Doctors worry wide use of testosterone could lead to heart problems
Testosterone prescriptions in the U.S. more than tripled in the last decade, according to a study in JAMA Internal Medicine. But researchers suspect much of the testosterone dispensed at low T clinics isn’t tracked since it’s often bought with cash. This unfettered flow of testosterone—officially a controlled substance—has raised concerns among doctors who specialize in hormonal problems.
“In most doctor’s offices, you don’t see a big shingle over their door saying, ‘Get your testosterone here!’” says Dr. Edward Karpman, a board certified urologist and the medical director of the Men’s Health Center at El Camino Hospital in Los Gatos, Calif. Karpman says low T clinics aren’t in the business of treating the complex medical problems that often masquerade as low energy and decreased sex drive. Those can include sleep apnea, depression and, perhaps most importantly, heart disease.
“Any man who presents, especially in his 40s and 50s, with new onset erectile dysfunction is at an increased risk for cardiovascular disease and even heart attack or myocardial infarction,” says Karpman.
Hormone treatment itself isn’t without risk: a recent study of more than 55,000 men found a doubling of heart attack risk among older men who used testosterone. Younger men who had a history of heart disease had a higher incidence of non-fatal heart attacks. In addition, men who are on prolonged high level testosterone replacement therapy can experience testicular shrinkage.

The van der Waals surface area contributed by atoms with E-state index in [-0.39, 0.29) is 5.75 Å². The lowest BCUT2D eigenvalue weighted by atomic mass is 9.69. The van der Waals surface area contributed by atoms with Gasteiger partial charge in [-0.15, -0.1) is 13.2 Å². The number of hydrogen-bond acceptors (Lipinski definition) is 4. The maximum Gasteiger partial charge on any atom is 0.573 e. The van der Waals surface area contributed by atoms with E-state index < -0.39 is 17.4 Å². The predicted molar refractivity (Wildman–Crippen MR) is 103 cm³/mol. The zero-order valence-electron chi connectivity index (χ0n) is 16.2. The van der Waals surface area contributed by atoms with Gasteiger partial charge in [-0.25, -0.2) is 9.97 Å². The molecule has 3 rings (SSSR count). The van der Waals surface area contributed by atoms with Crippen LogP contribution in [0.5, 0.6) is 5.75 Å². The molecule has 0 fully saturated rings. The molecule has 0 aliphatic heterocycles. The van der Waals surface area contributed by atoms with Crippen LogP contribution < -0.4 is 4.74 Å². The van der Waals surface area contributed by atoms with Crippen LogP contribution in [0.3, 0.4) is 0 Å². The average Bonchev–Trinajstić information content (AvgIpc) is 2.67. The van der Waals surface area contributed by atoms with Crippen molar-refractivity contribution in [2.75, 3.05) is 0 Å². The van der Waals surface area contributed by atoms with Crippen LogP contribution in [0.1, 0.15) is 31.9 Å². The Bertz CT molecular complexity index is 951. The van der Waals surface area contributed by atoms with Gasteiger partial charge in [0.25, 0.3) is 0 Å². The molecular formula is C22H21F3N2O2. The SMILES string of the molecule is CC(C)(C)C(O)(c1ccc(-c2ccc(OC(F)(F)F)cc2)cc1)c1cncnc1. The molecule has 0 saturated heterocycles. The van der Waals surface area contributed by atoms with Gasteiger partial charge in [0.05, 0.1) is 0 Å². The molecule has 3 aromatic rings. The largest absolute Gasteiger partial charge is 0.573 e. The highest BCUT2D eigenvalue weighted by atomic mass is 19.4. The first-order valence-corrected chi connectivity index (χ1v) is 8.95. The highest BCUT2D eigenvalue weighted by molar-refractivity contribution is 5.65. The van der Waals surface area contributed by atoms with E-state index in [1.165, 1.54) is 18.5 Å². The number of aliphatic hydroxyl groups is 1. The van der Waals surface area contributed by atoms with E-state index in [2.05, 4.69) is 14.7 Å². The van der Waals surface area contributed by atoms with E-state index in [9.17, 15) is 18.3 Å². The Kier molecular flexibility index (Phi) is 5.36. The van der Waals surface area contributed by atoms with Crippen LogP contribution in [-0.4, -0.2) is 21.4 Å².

Yet, even as calls for closer scrutiny of the treatment intensify, the clinics continue to treat men like Greg Lucas. About three years ago, at age 25, Lucas was single and a rising star at a Dallas software company. But he didn’t quite feel right – his energy, his sleep, his libido were all lagging. He was having trouble managing his weight, too.
His symptoms sounded a lot like those described in a television ad for low testosterone. So Lucas decided to do what the ad recommended: talk to his doctor.
“His first response was, ‘OK let’s do a blood test and see where you’re at,’” recalls Lucas. “Following that, my blood test returned a rating that was in the normal range for the lab and he said that was fine.”
The problems persisted, though, and Lucas pressed his doctor for the next three years or so about testosterone treatment, but each time got the brush off.
Lucas did manage to start exercising at a gym, but he wasn’t losing much weight. Then, a coach mentioned that testosterone treatment could be the answer to his mothballed mojo and suggested he get a second opinion at a low T clinic. He went online and ended up calling a clinic in Dallas. He was impressed. Finally, it seemed, someone was listening to him.
“They did a blood test and found my testosterone level to be even lower that the last time I had it tested, and they said, ‘We would absolutely recommend that you start treatment right away,’” Lucas says.
Lucas says the testosterone therapy changed his life: he lost weight and got his energy back. He only wishes that his regular doctor would treat him for low T, so that his insurance would cover the bills.